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Can You Freeze Celery Leaves? – The Best Way

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Celery seems to come either in huge, inexpensive bunches, or tiny, pricier single stalks.

The grocery stores want you to believe that they’re doing all the work for you by pulling off the leave so they charge more, but what they’re really doing is depriving you of fresh celery leaves that have so much to add to your recipes.

The next time you see a big bunch of celery, with leaves intact, go ahead and grab it. The leaves are delicious and nutritious.

But what if you can’t eat the whole bunch before it goes bad? Can you freeze celery leaves? Yes, you can freeze celery leaves. However, celery leaves have a lot of water, so they will break down when frozen. The nutrition and flavor will remain the same, but the crunch will disappear completely. The leaves will still be great to cook with but won’t be enjoyable eaten raw.

This article will cover all things celery, including freezing and using the delicate leaves.

Edible Parts of Celery

Almost everything about celery is edible, from the seeds to the root – called celeriac – to the stems, or stalks, and the leaves.

There are different kinds of celery, cultivated specifically for the different parts of the celery to be used.

While you can find bunches of celery with the leaves left on, many producers will grow celery designed for consuming the stalks separate to those grown specifically for the seeds and leaves. 

Celery leaves tend to be closer in flavor to wild celery, more potent and therefore perfect to flavor your recipes.

Celery Leaves Nutrition

Celery is a very popular “diet” food because it’s one of the closest natural foods to calorie-free that exist. Each stalk has approximately 10 calories and it gives a world of enjoyable crunch.

Just because it’s low-cal, however, does not mean it’s low-nutrition. In fact, celery is packed with antioxidants and flavonoids, vitamin A, C, and K and a variety of minerals, such as potassium and folate.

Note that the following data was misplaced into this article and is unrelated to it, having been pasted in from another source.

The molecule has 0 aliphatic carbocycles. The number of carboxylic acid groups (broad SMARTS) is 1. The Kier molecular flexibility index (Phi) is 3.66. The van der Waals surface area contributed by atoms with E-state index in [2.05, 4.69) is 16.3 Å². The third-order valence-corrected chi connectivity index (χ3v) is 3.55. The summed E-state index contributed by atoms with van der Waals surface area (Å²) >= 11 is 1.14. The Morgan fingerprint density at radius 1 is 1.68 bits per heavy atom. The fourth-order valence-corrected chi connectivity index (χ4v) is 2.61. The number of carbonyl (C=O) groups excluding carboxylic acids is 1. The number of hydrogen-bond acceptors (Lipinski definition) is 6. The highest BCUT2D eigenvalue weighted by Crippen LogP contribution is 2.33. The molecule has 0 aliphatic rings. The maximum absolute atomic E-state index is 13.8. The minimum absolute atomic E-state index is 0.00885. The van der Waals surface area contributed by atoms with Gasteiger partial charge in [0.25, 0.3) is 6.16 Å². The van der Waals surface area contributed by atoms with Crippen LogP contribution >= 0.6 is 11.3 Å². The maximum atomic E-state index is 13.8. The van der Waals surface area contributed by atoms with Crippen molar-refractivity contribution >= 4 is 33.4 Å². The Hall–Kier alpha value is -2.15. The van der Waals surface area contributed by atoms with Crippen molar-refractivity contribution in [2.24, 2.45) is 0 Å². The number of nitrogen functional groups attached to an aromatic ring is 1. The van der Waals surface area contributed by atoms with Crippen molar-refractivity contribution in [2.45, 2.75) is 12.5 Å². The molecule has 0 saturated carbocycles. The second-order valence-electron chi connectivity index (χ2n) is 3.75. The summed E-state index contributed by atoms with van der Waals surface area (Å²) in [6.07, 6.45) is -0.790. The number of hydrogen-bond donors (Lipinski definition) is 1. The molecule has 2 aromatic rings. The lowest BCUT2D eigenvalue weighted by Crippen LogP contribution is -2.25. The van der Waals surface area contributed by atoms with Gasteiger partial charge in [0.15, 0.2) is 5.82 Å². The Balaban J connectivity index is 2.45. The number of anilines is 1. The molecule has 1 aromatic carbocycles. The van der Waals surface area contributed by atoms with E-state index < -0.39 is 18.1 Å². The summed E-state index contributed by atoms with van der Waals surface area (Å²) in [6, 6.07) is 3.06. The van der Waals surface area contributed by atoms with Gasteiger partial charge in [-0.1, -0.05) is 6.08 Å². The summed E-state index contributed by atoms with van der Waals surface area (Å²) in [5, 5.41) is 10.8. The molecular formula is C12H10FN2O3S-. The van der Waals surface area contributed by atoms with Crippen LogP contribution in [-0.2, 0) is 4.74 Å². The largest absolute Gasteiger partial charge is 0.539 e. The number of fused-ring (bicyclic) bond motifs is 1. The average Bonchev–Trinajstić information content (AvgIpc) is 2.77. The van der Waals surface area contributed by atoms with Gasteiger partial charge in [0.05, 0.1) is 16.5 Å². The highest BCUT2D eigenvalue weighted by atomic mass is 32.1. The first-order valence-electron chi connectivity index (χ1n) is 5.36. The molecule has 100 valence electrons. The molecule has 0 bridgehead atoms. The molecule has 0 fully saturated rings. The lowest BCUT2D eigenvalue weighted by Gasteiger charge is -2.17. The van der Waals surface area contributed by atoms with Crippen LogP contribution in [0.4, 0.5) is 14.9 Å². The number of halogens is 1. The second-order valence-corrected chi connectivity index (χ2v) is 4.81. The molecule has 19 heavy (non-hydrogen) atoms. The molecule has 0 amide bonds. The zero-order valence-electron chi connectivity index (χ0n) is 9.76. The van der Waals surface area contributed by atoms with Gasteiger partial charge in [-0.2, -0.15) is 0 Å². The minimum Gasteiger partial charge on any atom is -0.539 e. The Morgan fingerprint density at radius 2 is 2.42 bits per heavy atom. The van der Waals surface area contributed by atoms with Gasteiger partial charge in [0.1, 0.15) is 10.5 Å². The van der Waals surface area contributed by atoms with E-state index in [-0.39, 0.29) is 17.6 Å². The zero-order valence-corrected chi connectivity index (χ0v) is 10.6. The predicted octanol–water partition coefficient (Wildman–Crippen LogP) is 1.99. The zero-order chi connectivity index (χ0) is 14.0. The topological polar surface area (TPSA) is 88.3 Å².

The leaves, specifically, are good sources of calcium. It also has a lot of water and, since Americans regularly lean toward dehydration, this is a great way to add a little more water to your life.

Celery is also a very powerful alkalizer, which is important, especially for anyone following a Standard American Diet (SAD).

Most pre-packed, fried or high-sugar foods are highly acidic and responsible for a lot of the digestive distress that’s commonplace in our modern world.

Snacking on some crisp celery with nut butter or cream cheese can help rebalance the pH in your body.

How to Freeze Celery Leaves

Celery leaves, along with the thin, light yellow bits of celery that don’t get eaten with the stalk, are remarkably easy to freeze.

You’re going to want to wash them well before freezing though, and make sure that they are completely dry.

You don’t want a single drop of water left hiding in the leaves because it will destroy the quality of your celery when it thaws.

You have two choices to freeze your leaves: whole or chopped up.

  1. If you’d prefer to freeze your leaves whole, gently twist and spiral them together once they’re completely dry so that they’re in a sort of tube or cigar shape.
    • Tuck them into a freezer-safe Ziploc bag and make sure you get all the air out.
    • When you’re ready to use some of your leaves, if you don’t want to use all of them at once, simply chop off a segment of the tube and then put the rest back in the freezer as quickly as possible.
  2. If you chop up your leaves, you’ll want to freeze them individually first.
    • To do so, place a sheet of parchment paper on a baking sheet and spread your celery leaves out in a single layer.
    • Place the entire tray in your freezer for up to 1 hour to make sure everything is completely frozen.
    • After that, you can transfer them directly to a freezer-safe Ziploc bag, but do it quickly because it doesn’t take long for the very thin leaves to start to thaw. 

How to Freeze Celery

To freeze the celery stalks, again you’ll want to carefully wash and dry each one thoroughly. Also, once again, you’ll have the choice of either to freeze them whole or chopped up.

Celery will not survive the freezer nice and crispy, so you’ll only be using your celery to cook with or to juice or blend into smoothies once it’s thawed. 

For pretty much all purposes, it’s going to be a lot easier to chop your celery when it’s fresh and crispy than it will be when it’s wimpy and soft after freezing.